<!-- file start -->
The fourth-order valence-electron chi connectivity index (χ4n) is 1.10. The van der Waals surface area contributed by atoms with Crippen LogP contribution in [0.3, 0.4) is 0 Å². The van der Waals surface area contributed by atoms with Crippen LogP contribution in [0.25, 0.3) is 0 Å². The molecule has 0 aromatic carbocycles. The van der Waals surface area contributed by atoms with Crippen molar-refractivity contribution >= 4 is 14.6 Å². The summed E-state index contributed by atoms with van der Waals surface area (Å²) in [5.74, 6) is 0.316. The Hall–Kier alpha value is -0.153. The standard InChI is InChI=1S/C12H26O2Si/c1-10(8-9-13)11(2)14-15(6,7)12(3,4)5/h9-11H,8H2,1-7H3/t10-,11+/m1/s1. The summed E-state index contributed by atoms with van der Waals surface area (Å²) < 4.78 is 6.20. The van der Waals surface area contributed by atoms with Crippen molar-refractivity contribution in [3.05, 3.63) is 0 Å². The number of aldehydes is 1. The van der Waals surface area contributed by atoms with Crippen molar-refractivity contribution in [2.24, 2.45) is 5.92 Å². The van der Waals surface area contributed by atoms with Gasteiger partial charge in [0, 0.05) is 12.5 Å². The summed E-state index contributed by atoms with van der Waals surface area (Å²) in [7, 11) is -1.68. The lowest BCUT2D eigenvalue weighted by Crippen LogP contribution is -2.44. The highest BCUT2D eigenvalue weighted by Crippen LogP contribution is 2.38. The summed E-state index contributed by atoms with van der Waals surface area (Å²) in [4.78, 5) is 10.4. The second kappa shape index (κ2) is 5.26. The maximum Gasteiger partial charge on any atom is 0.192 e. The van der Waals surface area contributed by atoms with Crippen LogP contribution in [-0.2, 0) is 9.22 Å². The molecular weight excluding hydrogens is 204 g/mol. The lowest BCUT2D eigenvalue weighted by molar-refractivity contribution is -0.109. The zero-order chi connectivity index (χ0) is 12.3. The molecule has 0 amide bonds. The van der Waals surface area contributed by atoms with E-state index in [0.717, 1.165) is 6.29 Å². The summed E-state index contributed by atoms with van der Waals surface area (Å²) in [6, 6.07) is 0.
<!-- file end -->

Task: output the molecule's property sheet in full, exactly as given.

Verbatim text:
The fourth-order valence-electron chi connectivity index (χ4n) is 1.10. The van der Waals surface area contributed by atoms with Crippen LogP contribution in [0.3, 0.4) is 0 Å². The van der Waals surface area contributed by atoms with Crippen LogP contribution in [0.25, 0.3) is 0 Å². The molecule has 0 aromatic carbocycles. The van der Waals surface area contributed by atoms with Crippen molar-refractivity contribution >= 4 is 14.6 Å². The summed E-state index contributed by atoms with van der Waals surface area (Å²) in [5.74, 6) is 0.316. The Hall–Kier alpha value is -0.153. The standard InChI is InChI=1S/C12H26O2Si/c1-10(8-9-13)11(2)14-15(6,7)12(3,4)5/h9-11H,8H2,1-7H3/t10-,11+/m1/s1. The summed E-state index contributed by atoms with van der Waals surface area (Å²) < 4.78 is 6.20. The van der Waals surface area contributed by atoms with Crippen molar-refractivity contribution in [3.05, 3.63) is 0 Å². The number of aldehydes is 1. The van der Waals surface area contributed by atoms with Crippen molar-refractivity contribution in [2.24, 2.45) is 5.92 Å². The van der Waals surface area contributed by atoms with Gasteiger partial charge in [0, 0.05) is 12.5 Å². The summed E-state index contributed by atoms with van der Waals surface area (Å²) in [7, 11) is -1.68. The lowest BCUT2D eigenvalue weighted by Crippen LogP contribution is -2.44. The highest BCUT2D eigenvalue weighted by Crippen LogP contribution is 2.38. The summed E-state index contributed by atoms with van der Waals surface area (Å²) in [4.78, 5) is 10.4. The second kappa shape index (κ2) is 5.26. The maximum Gasteiger partial charge on any atom is 0.192 e. The van der Waals surface area contributed by atoms with Crippen LogP contribution in [-0.2, 0) is 9.22 Å². The molecular weight excluding hydrogens is 204 g/mol. The lowest BCUT2D eigenvalue weighted by molar-refractivity contribution is -0.109. The zero-order chi connectivity index (χ0) is 12.3. The molecule has 0 amide bonds. The van der Waals surface area contributed by atoms with E-state index in [0.717, 1.165) is 6.29 Å². The summed E-state index contributed by atoms with van der Waals surface area (Å²) in [6, 6.07) is 0.